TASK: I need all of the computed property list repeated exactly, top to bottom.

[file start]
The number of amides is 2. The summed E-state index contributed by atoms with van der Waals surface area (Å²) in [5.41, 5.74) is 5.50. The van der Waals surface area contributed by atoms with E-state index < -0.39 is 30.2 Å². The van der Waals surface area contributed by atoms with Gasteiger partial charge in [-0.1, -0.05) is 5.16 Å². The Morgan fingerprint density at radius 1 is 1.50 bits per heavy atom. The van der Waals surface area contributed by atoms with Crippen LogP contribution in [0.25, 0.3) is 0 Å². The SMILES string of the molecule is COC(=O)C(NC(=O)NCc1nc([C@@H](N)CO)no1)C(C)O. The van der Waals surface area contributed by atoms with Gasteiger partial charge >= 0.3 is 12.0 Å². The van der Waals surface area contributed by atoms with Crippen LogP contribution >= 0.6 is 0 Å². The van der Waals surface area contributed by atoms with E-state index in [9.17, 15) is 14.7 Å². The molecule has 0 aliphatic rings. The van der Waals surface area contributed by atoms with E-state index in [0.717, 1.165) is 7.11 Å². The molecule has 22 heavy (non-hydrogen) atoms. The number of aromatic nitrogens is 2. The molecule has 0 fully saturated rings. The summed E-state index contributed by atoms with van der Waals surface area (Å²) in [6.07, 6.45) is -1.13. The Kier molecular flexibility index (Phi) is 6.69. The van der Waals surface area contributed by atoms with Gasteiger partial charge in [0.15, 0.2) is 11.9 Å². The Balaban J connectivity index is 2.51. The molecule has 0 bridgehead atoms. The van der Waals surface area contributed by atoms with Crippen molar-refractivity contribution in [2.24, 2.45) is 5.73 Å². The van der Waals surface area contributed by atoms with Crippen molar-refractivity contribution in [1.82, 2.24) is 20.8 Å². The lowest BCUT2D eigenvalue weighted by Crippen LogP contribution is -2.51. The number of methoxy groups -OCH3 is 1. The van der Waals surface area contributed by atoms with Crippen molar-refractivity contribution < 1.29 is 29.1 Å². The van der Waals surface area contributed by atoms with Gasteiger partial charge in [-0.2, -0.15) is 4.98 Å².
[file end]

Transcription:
The number of amides is 2. The summed E-state index contributed by atoms with van der Waals surface area (Å²) in [5.41, 5.74) is 5.50. The van der Waals surface area contributed by atoms with E-state index < -0.39 is 30.2 Å². The van der Waals surface area contributed by atoms with Gasteiger partial charge in [-0.1, -0.05) is 5.16 Å². The Morgan fingerprint density at radius 1 is 1.50 bits per heavy atom. The van der Waals surface area contributed by atoms with Crippen LogP contribution in [0.25, 0.3) is 0 Å². The SMILES string of the molecule is COC(=O)C(NC(=O)NCc1nc([C@@H](N)CO)no1)C(C)O. The van der Waals surface area contributed by atoms with Gasteiger partial charge >= 0.3 is 12.0 Å². The van der Waals surface area contributed by atoms with Crippen LogP contribution >= 0.6 is 0 Å². The van der Waals surface area contributed by atoms with E-state index in [9.17, 15) is 14.7 Å². The molecule has 0 aliphatic rings. The van der Waals surface area contributed by atoms with E-state index in [0.717, 1.165) is 7.11 Å². The molecule has 22 heavy (non-hydrogen) atoms. The number of aromatic nitrogens is 2. The molecule has 0 fully saturated rings. The summed E-state index contributed by atoms with van der Waals surface area (Å²) in [6.07, 6.45) is -1.13. The Kier molecular flexibility index (Phi) is 6.69. The van der Waals surface area contributed by atoms with Gasteiger partial charge in [0.15, 0.2) is 11.9 Å². The Balaban J connectivity index is 2.51. The molecule has 0 bridgehead atoms. The van der Waals surface area contributed by atoms with Crippen molar-refractivity contribution in [2.24, 2.45) is 5.73 Å². The van der Waals surface area contributed by atoms with Crippen molar-refractivity contribution in [1.82, 2.24) is 20.8 Å². The lowest BCUT2D eigenvalue weighted by Crippen LogP contribution is -2.51. The number of methoxy groups -OCH3 is 1. The van der Waals surface area contributed by atoms with Crippen molar-refractivity contribution < 1.29 is 29.1 Å². The van der Waals surface area contributed by atoms with Gasteiger partial charge in [-0.2, -0.15) is 4.98 Å².